different photo as someone who "looks like" the man
who accompanied the shooter, but she stated she was not sure
because she "focused on [the] shooter because he had his
hand in his pocket the whole time." Approximately a week
or two after the shooting, Cindy Alvarez saw a photo of
defendant on Facebook and was immediately certain "that
that was the guy that shot Kevette." Ms. Lopez saw the
same photo, but did not recognize defendant. Micah White, who
was shot in the ankle, was unable to make a positive
identification of either Mr. Spence or Mr. Malone when shown
a photo lineup.
November 2012, defendant was indicted for first-degree murder
and assault with a deadly weapon with intent to kill
inflicting serious injury. For three and a half years, the
eyewitnesses had no contact with law enforcement. On 29
February 2016, approximately two weeks before the trial of
this case was set to begin, Iris Smith, a legal assistant at
the District Attorney's office, asked Lopez and Alvarez
to come to the old courthouse in Burlington where the
District Attorney's office was located, to "confirm
[their] identification of Malone." Alvarez testified
that "They wanted to make sure that I was - I was - I
mean, that I was saying who really - like, who is who. Like,
if I recognized them." Smith testified that "I told
them I had pictures I wanted them to look at, updated
pictures of the defendants." Smith also gave both
witnesses copies of their video-recorded police interviews.
Smith showed them current photos of Malone and Spence, and
asked Lopez and Alvarez if they recognized them. According to
Ms. Alvarez's courtroom testimony, when she saw Mr.
Malone's picture that day, she pointed to him and said
that "he's the one that killed Kevette."
Alvarez was upset about having to go through a trial and
asked Iris Smith what Mr. Malone was saying about the
incident. Ms. Smith mentioned Mr. Malone's police
interview and Ms. Alvarez asked to see it. They moved to
another room in the courthouse, and Ms. Lopez sat down
because she was having health issues. Ms. Alvarez was
standing near a window as the women waited for the video
interview to load. Ms. Smith showed Lopez and Alvarez
somewhere between two to five minutes of the video of Mr.
Malone's police interview. At some point Ms. Alvarez
looked out the window and said "that's him,
that's the guy that shot Kevette." The other two
women also came to the window and watched Mr. Malone, in
prison clothes and handcuffs, being escorted by a police
officer from a police car and into the courthouse. Mr. Malone
was in court that day for a hearing in his case. After that
the witnesses left and Ms. Smith went in the court for the
hearing. Ms. Alvarez told defendant's investigator that
she went to the door of the courtroom, looked through the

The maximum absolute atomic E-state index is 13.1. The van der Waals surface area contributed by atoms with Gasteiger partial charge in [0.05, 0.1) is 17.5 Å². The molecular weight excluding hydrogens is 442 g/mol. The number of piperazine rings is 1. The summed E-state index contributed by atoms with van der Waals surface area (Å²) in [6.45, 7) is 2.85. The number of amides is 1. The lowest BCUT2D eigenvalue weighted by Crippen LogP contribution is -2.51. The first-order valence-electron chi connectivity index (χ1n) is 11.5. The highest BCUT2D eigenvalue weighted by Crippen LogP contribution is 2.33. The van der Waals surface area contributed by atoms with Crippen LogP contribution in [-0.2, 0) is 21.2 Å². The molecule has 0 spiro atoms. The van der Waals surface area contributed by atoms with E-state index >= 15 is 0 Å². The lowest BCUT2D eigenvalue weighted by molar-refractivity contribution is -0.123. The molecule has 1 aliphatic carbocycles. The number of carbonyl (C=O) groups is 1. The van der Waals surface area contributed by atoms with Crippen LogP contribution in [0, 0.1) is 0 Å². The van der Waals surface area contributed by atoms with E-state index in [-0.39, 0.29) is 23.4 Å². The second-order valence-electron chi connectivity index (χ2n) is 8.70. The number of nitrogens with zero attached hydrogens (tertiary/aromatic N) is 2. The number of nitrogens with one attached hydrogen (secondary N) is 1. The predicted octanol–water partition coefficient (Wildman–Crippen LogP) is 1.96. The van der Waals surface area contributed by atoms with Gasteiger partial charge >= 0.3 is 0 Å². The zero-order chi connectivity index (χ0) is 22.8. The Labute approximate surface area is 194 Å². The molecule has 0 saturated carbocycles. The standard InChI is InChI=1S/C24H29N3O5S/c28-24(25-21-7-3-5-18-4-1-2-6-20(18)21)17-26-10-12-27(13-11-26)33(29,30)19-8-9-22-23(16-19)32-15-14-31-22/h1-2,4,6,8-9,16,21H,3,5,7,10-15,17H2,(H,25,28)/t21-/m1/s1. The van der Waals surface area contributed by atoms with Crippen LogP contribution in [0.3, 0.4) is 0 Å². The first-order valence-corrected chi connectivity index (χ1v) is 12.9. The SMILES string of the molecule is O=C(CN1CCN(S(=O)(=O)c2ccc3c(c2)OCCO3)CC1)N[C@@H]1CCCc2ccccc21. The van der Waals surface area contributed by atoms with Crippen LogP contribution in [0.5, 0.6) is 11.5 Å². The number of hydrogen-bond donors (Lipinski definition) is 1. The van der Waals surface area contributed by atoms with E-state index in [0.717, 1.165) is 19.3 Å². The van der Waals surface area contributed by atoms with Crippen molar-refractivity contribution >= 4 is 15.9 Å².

glass, and "looked into the courtroom while he [Malone]
was inside the courtroom."
March 2016, defendant filed motions to suppress
identification evidence from two eyewitnesses to the
shooting, Claudia Lopez and Cindy Alvarez, arguing that the
State subjected the witnesses to impermissibly suggestive
identification procedures. On 14 March 2016, the trial court
held a hearing on defendant's motions to suppress. The
State called several witnesses at the hearing, including
Lopez and Alvarez. In denying defendant's suppression
motion, the trial court made extensive oral findings of fact,
That Claudia Lopez was ten feet away from Mr. Jones when he
was shot. That Cindy Alvarez was four feet from the shooter
when Mr. Jones was shot. [Ms. Lopez] and [Ms. Alvarez] each
gave some description of the two males giving some
information about clothing. [Ms. Lopez] also described that
the shooter had on a white T-shirt with shoulder length hair
and the speaker had [a] body piercing.
On [25 October] 2012, the Burlington Police Department
conducted an identification procedure with [Ms. Lopez] and
with [Ms. Alvarez]. Those procedures involved photographic
arrays, sometimes referred to by the officer as photo
In one array the Burlington Police Department used a photo of
Marquis Spence, who's a charged co-defendant in . . .
connection with this matter. So [they] used a photo of
Marquis Spence and seven fillers. Filler being seven folks
who are not involved or have been excluded from involvement
in the incident under investigation.
In the other array the Burlington Police Department used a
photo of [Defendant] and seven fillers.
The Burlington Police Department did not use a current photo
of . . . [D]efendant as reflected the current photo being
introduced into evidence as State's Exhibit No. 3. In
part, because the background in the photo was different from
others and that there was some concern about that causing . .
. [D]efendant's photo to stand out in the array.
Further, Marquis Spence's current photo showed him with
an eyebrow body piercing and Burlington Police Department
made the decision to attempt to locate a photo without such
piercing being in the photo so as not to cause Marquis
Spence's photo to stand out.
In . . . [D]efendant's current photo he had an unusual
expression on his face as interpreted by the officer that the
Burlington Police Department thought might make it stand out.
The Burlington Police Department instead used an older photo
of . . . [D]efendant obtained from the Division of Adult
Correction website. In the photo that the Burlington police
used . . . [D]efendant's hairstyle, which the officer
characterized as being plats, was different from the
hairstyle in the current photo, which the officer
characterized as dreadlocks. So the older photo had plats.
Current photo dreadlocks.
[Ms. Lopez] identified [number four] Marquis Spence in the
array involving that co-defendant.
At [the] hearing she referred to that identified person as
the male who did the talking. She reported her level of
confidence on that identification as an eight on a scale of
one to ten.
On the second array, [Ms. Lopez] indicated that [number six],
which was . . . [D]efendant, looked like him but she was not
sure and she initialed that she had not- did not have a
[Ms. Alvarez identified number six], which was Marquis
Spence. She indicated she had an 80% level of confidence and
100% if he had long dreads, and added that . . . looked like
the one that shot Kevette. So she identified Marquis Spence
in that connection.
[Ms. Alvarez] in the second array identified [number seven].
This is the array that in which . . . [D]efendant's photo
was located. [She] [i]dentified [number seven] who is an
individual named Danny Lee Johnson whose photo was included
as a filler. But she indicated that she was not sure. She
noted she ...